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Products > Agave x pumila
Agave x pumila - Miniature Agave
Image of Agave x pumila
[2nd Image]
Habit and Cultural Information
Category: Succulent
Family: Agavaceae (now Asparagaceae)
Origin: Mexico (North America)
Evergreen: Yes
Flower Color: NA
Bloomtime: Infrequent
Synonyms: [A. pumila, A x pumila 'Clusterfest']
Parentage: (A. asperrima x A. nickelsiae)
Height: 1-2 feet
Width: 1-2 feet
Exposure: Cool Sun/Light Shade
Irrigation (H2O Info): Low Water Needs
Winter Hardiness: 20-25 F
May be Poisonous  (More Info): Yes
Agave x pumila (Miniature Agave) - A very slow unusual agave that has dimorphic stages, growing for many years in juvenile form as a small suckering rosette with individual rosettes that are only 2 to 4 inches across with short smooth stubby gray-green leaves that are deeply concave above and check-striped below with small weak marginal and terminal spines. As the plant matures it forms a few-leafed, open, and solitary rosette that has leaves that are paler and elongated to 16-18 inches long and that have white leathery margins and a stout short dark brown terminal spine. This plant is not known to have ever flowered and, in fact, its entire origin is quite a mystery.

This plant thrives in full sun in a well-drained soil with little irrigation and has been shown to be hardy to around 20 F, with some noting that it is hardy down to 10 F.

The neotype specimen used by Howard Scott Gentry to describe this plant in 1963 for his book Agaves of Continental North America was a plant in cultivation at the Huntington Botanic Garden. Gentry noted that when John Baker first described this plant in 1888, he did so from a plant growing at the Royal Horticultural Gardens at Kew which had been obtained from De Smet, a Dutch plant trader, in 1879. Gentry speculated that if the plant were of hybrid origin that he would suspect it a cross between Agave lechuguilla and Agave victoriae-reginae and in his description of it included a statement from the noted succulent expert Charlie Glass, who was at that time the co-editor of the Cactus and Succulent Society Journal, agreeing with this hypothesis and noting that if this were the case that he thought it might be from the north edge of Laguna de la Viesca, where a dwarf form of Agave victoriae-reginae and Agave lechuguilla were both collected. Later treatment is that it is the result of a cross between Agave asperrima. (previously known as A. scabra) and Agave nickelsiae (previously known as A. ferdinandi-regis).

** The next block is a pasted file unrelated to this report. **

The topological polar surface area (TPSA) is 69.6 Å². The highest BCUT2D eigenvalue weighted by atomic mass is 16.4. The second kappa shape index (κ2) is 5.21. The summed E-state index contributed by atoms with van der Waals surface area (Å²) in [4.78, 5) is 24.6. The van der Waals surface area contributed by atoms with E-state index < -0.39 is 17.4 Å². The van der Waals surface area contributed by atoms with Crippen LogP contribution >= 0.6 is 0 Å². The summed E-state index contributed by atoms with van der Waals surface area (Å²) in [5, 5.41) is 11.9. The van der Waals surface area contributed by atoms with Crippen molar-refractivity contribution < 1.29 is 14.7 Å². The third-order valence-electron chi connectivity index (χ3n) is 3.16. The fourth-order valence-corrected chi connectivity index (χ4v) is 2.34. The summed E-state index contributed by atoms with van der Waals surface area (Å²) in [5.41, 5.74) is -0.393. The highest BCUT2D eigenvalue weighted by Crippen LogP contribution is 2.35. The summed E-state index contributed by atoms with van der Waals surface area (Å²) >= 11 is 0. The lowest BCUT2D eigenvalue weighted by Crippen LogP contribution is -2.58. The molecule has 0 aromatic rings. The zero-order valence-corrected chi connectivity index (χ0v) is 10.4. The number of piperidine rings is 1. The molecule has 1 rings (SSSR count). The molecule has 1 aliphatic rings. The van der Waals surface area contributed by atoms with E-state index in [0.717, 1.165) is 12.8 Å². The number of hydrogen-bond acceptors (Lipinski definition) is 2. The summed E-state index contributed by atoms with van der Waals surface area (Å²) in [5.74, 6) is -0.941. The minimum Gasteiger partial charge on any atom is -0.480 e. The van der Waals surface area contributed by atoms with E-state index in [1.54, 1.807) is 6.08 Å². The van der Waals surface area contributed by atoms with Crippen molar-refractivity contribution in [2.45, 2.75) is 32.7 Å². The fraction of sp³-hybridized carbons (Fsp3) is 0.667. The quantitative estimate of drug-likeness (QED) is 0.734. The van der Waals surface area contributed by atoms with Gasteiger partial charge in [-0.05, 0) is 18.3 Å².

Agave pumila is sometimes listed as Agave x pumila and is most often sold as a collector curiosity in its juvenile form as a potted specimen but it is also an attractive agave as it matures and should be tried more often in the ground in Southern California. Old clusters of this plant are sometimes sold as 'Clusterfest', but it our experience that that the normal form will often cluster, particularly after the center of main plant has damaged (or cored) as often is done for propagation, so these multiple rosette plants should not be given a separate cultivar name. Our plants from vegetative propagation of plants originally received from Stockton plant collector Alice Waidhofer in 2004. 

This information about Agave x pumila displayed is based on research conducted in our horticultural library and from reliable online resources. We also will relate observations made about it as it grows in our nursery gardens and other gardens we have visited, as well how the crops have performed in containers in our nursery field. We will also incorporate comments that we receive from others and we welcome hearing from anyone with additional information, particularly if they can share any cultural information that would aid others in growing it.